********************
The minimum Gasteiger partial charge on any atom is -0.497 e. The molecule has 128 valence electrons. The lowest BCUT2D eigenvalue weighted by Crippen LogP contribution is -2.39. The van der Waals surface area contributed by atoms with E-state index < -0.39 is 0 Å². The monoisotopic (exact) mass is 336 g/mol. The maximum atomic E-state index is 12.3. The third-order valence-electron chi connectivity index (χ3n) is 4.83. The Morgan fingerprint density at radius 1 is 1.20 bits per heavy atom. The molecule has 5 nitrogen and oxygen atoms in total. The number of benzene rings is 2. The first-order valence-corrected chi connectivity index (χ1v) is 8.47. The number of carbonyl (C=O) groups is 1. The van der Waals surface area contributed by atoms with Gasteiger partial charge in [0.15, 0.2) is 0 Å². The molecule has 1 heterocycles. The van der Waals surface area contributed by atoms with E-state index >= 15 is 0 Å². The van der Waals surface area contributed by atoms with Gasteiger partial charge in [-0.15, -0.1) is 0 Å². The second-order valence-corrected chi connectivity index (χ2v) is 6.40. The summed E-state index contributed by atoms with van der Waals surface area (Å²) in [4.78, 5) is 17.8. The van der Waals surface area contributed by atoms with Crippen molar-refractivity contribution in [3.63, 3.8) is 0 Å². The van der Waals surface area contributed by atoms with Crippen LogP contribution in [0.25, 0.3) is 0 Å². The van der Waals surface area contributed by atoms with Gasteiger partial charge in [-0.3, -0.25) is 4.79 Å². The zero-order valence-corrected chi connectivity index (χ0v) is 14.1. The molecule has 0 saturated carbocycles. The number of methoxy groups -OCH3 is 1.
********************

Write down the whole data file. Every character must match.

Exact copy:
The minimum Gasteiger partial charge on any atom is -0.497 e. The molecule has 128 valence electrons. The lowest BCUT2D eigenvalue weighted by Crippen LogP contribution is -2.39. The van der Waals surface area contributed by atoms with E-state index < -0.39 is 0 Å². The monoisotopic (exact) mass is 336 g/mol. The maximum atomic E-state index is 12.3. The third-order valence-electron chi connectivity index (χ3n) is 4.83. The Morgan fingerprint density at radius 1 is 1.20 bits per heavy atom. The molecule has 5 nitrogen and oxygen atoms in total. The number of benzene rings is 2. The first-order valence-corrected chi connectivity index (χ1v) is 8.47. The number of carbonyl (C=O) groups is 1. The van der Waals surface area contributed by atoms with Gasteiger partial charge in [0.15, 0.2) is 0 Å². The molecule has 1 heterocycles. The van der Waals surface area contributed by atoms with E-state index >= 15 is 0 Å². The van der Waals surface area contributed by atoms with Gasteiger partial charge in [-0.15, -0.1) is 0 Å². The second-order valence-corrected chi connectivity index (χ2v) is 6.40. The summed E-state index contributed by atoms with van der Waals surface area (Å²) in [4.78, 5) is 17.8. The van der Waals surface area contributed by atoms with Crippen molar-refractivity contribution in [3.63, 3.8) is 0 Å². The van der Waals surface area contributed by atoms with Crippen LogP contribution in [0.25, 0.3) is 0 Å². The van der Waals surface area contributed by atoms with Gasteiger partial charge in [-0.3, -0.25) is 4.79 Å². The zero-order valence-corrected chi connectivity index (χ0v) is 14.1. The molecule has 0 saturated carbocycles. The number of methoxy groups -OCH3 is 1.